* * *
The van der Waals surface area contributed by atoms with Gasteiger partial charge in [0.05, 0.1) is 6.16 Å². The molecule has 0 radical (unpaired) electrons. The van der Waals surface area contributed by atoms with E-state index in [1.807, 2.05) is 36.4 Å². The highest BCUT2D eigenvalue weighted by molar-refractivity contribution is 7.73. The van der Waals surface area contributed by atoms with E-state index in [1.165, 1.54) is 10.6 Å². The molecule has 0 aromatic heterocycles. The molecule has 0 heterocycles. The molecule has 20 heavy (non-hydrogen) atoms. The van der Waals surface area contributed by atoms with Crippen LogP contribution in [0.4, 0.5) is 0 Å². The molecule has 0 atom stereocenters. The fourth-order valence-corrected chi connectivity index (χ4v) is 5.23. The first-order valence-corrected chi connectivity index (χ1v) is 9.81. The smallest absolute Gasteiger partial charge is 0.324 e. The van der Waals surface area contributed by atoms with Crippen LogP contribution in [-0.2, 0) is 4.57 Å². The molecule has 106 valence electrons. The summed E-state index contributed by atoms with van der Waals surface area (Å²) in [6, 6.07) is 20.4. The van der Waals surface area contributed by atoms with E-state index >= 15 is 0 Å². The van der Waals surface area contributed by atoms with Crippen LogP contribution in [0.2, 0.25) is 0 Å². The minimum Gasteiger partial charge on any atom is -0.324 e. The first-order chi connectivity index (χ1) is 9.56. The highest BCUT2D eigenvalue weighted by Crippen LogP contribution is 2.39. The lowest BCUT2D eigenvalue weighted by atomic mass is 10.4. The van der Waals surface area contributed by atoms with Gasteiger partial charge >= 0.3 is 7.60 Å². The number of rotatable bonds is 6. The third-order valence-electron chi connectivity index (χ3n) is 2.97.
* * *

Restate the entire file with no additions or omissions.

The van der Waals surface area contributed by atoms with Gasteiger partial charge in [0.05, 0.1) is 6.16 Å². The molecule has 0 radical (unpaired) electrons. The van der Waals surface area contributed by atoms with E-state index in [1.807, 2.05) is 36.4 Å². The highest BCUT2D eigenvalue weighted by molar-refractivity contribution is 7.73. The van der Waals surface area contributed by atoms with E-state index in [1.165, 1.54) is 10.6 Å². The molecule has 0 aromatic heterocycles. The molecule has 0 heterocycles. The molecule has 20 heavy (non-hydrogen) atoms. The van der Waals surface area contributed by atoms with Crippen LogP contribution in [0.4, 0.5) is 0 Å². The molecule has 0 atom stereocenters. The fourth-order valence-corrected chi connectivity index (χ4v) is 5.23. The first-order valence-corrected chi connectivity index (χ1v) is 9.81. The smallest absolute Gasteiger partial charge is 0.324 e. The van der Waals surface area contributed by atoms with Crippen LogP contribution in [-0.2, 0) is 4.57 Å². The molecule has 106 valence electrons. The summed E-state index contributed by atoms with van der Waals surface area (Å²) in [6, 6.07) is 20.4. The van der Waals surface area contributed by atoms with E-state index >= 15 is 0 Å². The van der Waals surface area contributed by atoms with Crippen LogP contribution in [0.2, 0.25) is 0 Å². The minimum Gasteiger partial charge on any atom is -0.324 e. The first-order chi connectivity index (χ1) is 9.56. The highest BCUT2D eigenvalue weighted by Crippen LogP contribution is 2.39. The lowest BCUT2D eigenvalue weighted by atomic mass is 10.4. The van der Waals surface area contributed by atoms with Gasteiger partial charge >= 0.3 is 7.60 Å². The number of rotatable bonds is 6. The third-order valence-electron chi connectivity index (χ3n) is 2.97.